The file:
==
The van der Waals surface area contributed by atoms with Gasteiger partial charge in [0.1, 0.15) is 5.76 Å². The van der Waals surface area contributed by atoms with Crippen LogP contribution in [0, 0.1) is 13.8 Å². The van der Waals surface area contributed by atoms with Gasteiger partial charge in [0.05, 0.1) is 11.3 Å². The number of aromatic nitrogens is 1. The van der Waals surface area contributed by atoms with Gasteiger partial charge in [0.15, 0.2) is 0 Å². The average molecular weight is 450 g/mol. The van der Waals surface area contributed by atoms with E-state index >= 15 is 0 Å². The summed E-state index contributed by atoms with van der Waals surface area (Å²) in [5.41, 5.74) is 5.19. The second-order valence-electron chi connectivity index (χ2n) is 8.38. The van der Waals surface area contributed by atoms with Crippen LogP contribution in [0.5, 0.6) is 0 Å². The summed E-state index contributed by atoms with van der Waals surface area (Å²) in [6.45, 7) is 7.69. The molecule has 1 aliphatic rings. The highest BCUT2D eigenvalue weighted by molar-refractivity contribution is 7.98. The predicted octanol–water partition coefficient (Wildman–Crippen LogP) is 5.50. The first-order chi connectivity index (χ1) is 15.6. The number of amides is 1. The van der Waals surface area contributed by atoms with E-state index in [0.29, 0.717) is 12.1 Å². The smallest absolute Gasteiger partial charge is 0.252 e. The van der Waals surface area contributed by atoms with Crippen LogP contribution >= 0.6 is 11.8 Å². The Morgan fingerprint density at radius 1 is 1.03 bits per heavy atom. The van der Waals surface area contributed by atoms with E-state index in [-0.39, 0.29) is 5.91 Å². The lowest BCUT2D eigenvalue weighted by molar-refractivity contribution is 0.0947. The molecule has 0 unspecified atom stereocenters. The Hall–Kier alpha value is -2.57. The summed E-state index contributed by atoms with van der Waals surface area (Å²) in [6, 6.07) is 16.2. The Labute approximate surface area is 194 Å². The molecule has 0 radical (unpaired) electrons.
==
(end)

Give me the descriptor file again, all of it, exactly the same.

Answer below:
The van der Waals surface area contributed by atoms with Gasteiger partial charge in [0.1, 0.15) is 5.76 Å². The van der Waals surface area contributed by atoms with Crippen LogP contribution in [0, 0.1) is 13.8 Å². The van der Waals surface area contributed by atoms with Gasteiger partial charge in [0.05, 0.1) is 11.3 Å². The number of aromatic nitrogens is 1. The van der Waals surface area contributed by atoms with Gasteiger partial charge in [0.15, 0.2) is 0 Å². The average molecular weight is 450 g/mol. The van der Waals surface area contributed by atoms with E-state index >= 15 is 0 Å². The summed E-state index contributed by atoms with van der Waals surface area (Å²) in [5.41, 5.74) is 5.19. The second-order valence-electron chi connectivity index (χ2n) is 8.38. The van der Waals surface area contributed by atoms with Crippen LogP contribution in [0.5, 0.6) is 0 Å². The summed E-state index contributed by atoms with van der Waals surface area (Å²) in [6.45, 7) is 7.69. The molecule has 1 aliphatic rings. The highest BCUT2D eigenvalue weighted by molar-refractivity contribution is 7.98. The predicted octanol–water partition coefficient (Wildman–Crippen LogP) is 5.50. The first-order chi connectivity index (χ1) is 15.6. The number of amides is 1. The van der Waals surface area contributed by atoms with E-state index in [0.29, 0.717) is 12.1 Å². The smallest absolute Gasteiger partial charge is 0.252 e. The van der Waals surface area contributed by atoms with Crippen LogP contribution >= 0.6 is 11.8 Å². The Morgan fingerprint density at radius 1 is 1.03 bits per heavy atom. The van der Waals surface area contributed by atoms with E-state index in [-0.39, 0.29) is 5.91 Å². The lowest BCUT2D eigenvalue weighted by molar-refractivity contribution is 0.0947. The molecule has 0 unspecified atom stereocenters. The Hall–Kier alpha value is -2.57. The summed E-state index contributed by atoms with van der Waals surface area (Å²) in [6, 6.07) is 16.2. The Labute approximate surface area is 194 Å². The molecule has 0 radical (unpaired) electrons.